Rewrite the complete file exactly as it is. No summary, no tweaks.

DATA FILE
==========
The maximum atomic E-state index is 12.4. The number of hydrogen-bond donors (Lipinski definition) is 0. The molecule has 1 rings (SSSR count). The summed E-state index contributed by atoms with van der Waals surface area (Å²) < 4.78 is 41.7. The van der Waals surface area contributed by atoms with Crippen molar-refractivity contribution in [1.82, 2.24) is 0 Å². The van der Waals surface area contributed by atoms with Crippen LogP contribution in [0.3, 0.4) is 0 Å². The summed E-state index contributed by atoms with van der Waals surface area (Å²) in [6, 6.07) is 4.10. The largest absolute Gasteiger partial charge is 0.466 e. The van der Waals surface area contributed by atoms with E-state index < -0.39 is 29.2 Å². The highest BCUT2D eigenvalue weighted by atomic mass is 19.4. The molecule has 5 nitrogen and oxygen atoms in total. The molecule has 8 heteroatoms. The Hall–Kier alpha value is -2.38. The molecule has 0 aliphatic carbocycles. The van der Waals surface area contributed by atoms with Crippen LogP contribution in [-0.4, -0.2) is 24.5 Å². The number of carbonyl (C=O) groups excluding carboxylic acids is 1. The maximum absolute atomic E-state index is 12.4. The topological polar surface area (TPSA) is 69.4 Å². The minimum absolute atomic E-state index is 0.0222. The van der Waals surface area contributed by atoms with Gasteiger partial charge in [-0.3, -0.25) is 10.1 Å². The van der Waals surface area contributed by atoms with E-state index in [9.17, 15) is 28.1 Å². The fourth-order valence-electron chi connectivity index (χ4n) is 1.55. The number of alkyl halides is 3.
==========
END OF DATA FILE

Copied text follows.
The maximum atomic E-state index is 12.4. The number of hydrogen-bond donors (Lipinski definition) is 0. The molecule has 1 rings (SSSR count). The summed E-state index contributed by atoms with van der Waals surface area (Å²) < 4.78 is 41.7. The van der Waals surface area contributed by atoms with Crippen molar-refractivity contribution in [1.82, 2.24) is 0 Å². The van der Waals surface area contributed by atoms with Crippen LogP contribution in [0.3, 0.4) is 0 Å². The summed E-state index contributed by atoms with van der Waals surface area (Å²) in [6, 6.07) is 4.10. The largest absolute Gasteiger partial charge is 0.466 e. The van der Waals surface area contributed by atoms with E-state index < -0.39 is 29.2 Å². The highest BCUT2D eigenvalue weighted by atomic mass is 19.4. The molecule has 5 nitrogen and oxygen atoms in total. The molecule has 8 heteroatoms. The Hall–Kier alpha value is -2.38. The molecule has 0 aliphatic carbocycles. The van der Waals surface area contributed by atoms with Crippen LogP contribution in [-0.4, -0.2) is 24.5 Å². The number of carbonyl (C=O) groups excluding carboxylic acids is 1. The maximum absolute atomic E-state index is 12.4. The topological polar surface area (TPSA) is 69.4 Å². The minimum absolute atomic E-state index is 0.0222. The van der Waals surface area contributed by atoms with Gasteiger partial charge in [-0.3, -0.25) is 10.1 Å². The van der Waals surface area contributed by atoms with E-state index in [9.17, 15) is 28.1 Å². The fourth-order valence-electron chi connectivity index (χ4n) is 1.55. The number of alkyl halides is 3.